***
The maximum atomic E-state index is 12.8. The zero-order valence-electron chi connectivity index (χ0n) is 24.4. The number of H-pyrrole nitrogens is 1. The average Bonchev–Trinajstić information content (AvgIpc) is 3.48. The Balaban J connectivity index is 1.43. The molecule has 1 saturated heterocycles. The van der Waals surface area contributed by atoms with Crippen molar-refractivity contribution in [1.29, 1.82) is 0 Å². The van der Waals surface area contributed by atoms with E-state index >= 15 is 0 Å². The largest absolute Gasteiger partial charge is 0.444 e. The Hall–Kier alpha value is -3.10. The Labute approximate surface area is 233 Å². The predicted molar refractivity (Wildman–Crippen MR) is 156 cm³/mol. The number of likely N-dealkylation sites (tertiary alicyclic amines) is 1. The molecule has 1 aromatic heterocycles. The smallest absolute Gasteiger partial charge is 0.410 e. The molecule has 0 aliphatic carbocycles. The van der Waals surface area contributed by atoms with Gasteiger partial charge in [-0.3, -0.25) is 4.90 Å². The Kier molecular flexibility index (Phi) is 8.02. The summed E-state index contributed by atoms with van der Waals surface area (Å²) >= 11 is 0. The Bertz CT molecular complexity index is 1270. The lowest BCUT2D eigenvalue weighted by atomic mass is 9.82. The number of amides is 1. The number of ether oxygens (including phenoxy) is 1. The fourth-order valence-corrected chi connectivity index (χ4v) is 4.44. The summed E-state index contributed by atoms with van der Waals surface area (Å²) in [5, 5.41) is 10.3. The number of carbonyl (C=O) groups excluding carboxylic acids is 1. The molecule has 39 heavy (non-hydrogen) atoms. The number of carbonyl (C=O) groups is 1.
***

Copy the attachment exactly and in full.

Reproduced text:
The maximum atomic E-state index is 12.8. The zero-order valence-electron chi connectivity index (χ0n) is 24.4. The number of H-pyrrole nitrogens is 1. The average Bonchev–Trinajstić information content (AvgIpc) is 3.48. The Balaban J connectivity index is 1.43. The molecule has 1 saturated heterocycles. The van der Waals surface area contributed by atoms with Crippen molar-refractivity contribution in [1.29, 1.82) is 0 Å². The van der Waals surface area contributed by atoms with E-state index >= 15 is 0 Å². The largest absolute Gasteiger partial charge is 0.444 e. The Hall–Kier alpha value is -3.10. The Labute approximate surface area is 233 Å². The predicted molar refractivity (Wildman–Crippen MR) is 156 cm³/mol. The number of likely N-dealkylation sites (tertiary alicyclic amines) is 1. The molecule has 1 aromatic heterocycles. The smallest absolute Gasteiger partial charge is 0.410 e. The molecule has 0 aliphatic carbocycles. The van der Waals surface area contributed by atoms with Gasteiger partial charge in [-0.3, -0.25) is 4.90 Å². The Kier molecular flexibility index (Phi) is 8.02. The summed E-state index contributed by atoms with van der Waals surface area (Å²) >= 11 is 0. The Bertz CT molecular complexity index is 1270. The lowest BCUT2D eigenvalue weighted by atomic mass is 9.82. The number of amides is 1. The number of ether oxygens (including phenoxy) is 1. The fourth-order valence-corrected chi connectivity index (χ4v) is 4.44. The summed E-state index contributed by atoms with van der Waals surface area (Å²) in [5, 5.41) is 10.3. The number of carbonyl (C=O) groups excluding carboxylic acids is 1. The molecule has 39 heavy (non-hydrogen) atoms. The number of carbonyl (C=O) groups is 1.